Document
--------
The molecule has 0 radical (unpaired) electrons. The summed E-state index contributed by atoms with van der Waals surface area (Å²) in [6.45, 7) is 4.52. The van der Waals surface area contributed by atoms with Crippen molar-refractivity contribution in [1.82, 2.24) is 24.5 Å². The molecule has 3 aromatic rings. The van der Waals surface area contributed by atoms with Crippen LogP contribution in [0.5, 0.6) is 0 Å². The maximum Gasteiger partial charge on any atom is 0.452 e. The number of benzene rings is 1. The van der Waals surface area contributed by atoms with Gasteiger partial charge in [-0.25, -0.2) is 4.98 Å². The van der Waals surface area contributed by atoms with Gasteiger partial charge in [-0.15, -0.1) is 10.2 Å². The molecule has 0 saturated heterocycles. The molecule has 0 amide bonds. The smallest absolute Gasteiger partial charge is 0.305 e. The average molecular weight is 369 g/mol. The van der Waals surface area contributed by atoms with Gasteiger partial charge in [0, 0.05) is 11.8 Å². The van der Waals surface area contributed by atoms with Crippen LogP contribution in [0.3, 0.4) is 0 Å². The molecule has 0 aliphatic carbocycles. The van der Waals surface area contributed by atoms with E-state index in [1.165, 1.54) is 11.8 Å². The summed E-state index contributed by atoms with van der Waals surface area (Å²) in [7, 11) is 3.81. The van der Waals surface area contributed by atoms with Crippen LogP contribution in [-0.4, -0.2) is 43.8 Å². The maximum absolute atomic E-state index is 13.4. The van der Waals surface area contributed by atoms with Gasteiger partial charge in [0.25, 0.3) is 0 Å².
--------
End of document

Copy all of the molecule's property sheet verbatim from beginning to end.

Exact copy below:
The molecule has 0 radical (unpaired) electrons. The summed E-state index contributed by atoms with van der Waals surface area (Å²) in [6.45, 7) is 4.52. The van der Waals surface area contributed by atoms with Crippen molar-refractivity contribution in [1.82, 2.24) is 24.5 Å². The molecule has 3 aromatic rings. The van der Waals surface area contributed by atoms with Crippen LogP contribution in [0.5, 0.6) is 0 Å². The maximum Gasteiger partial charge on any atom is 0.452 e. The number of benzene rings is 1. The van der Waals surface area contributed by atoms with Gasteiger partial charge in [-0.25, -0.2) is 4.98 Å². The van der Waals surface area contributed by atoms with Gasteiger partial charge in [-0.15, -0.1) is 10.2 Å². The molecule has 0 saturated heterocycles. The molecule has 0 amide bonds. The smallest absolute Gasteiger partial charge is 0.305 e. The average molecular weight is 369 g/mol. The van der Waals surface area contributed by atoms with Gasteiger partial charge in [0, 0.05) is 11.8 Å². The van der Waals surface area contributed by atoms with Crippen LogP contribution in [0.3, 0.4) is 0 Å². The molecule has 0 aliphatic carbocycles. The van der Waals surface area contributed by atoms with E-state index in [1.165, 1.54) is 11.8 Å². The summed E-state index contributed by atoms with van der Waals surface area (Å²) in [7, 11) is 3.81. The van der Waals surface area contributed by atoms with Crippen LogP contribution in [-0.4, -0.2) is 43.8 Å². The maximum absolute atomic E-state index is 13.4. The van der Waals surface area contributed by atoms with Gasteiger partial charge in [0.25, 0.3) is 0 Å².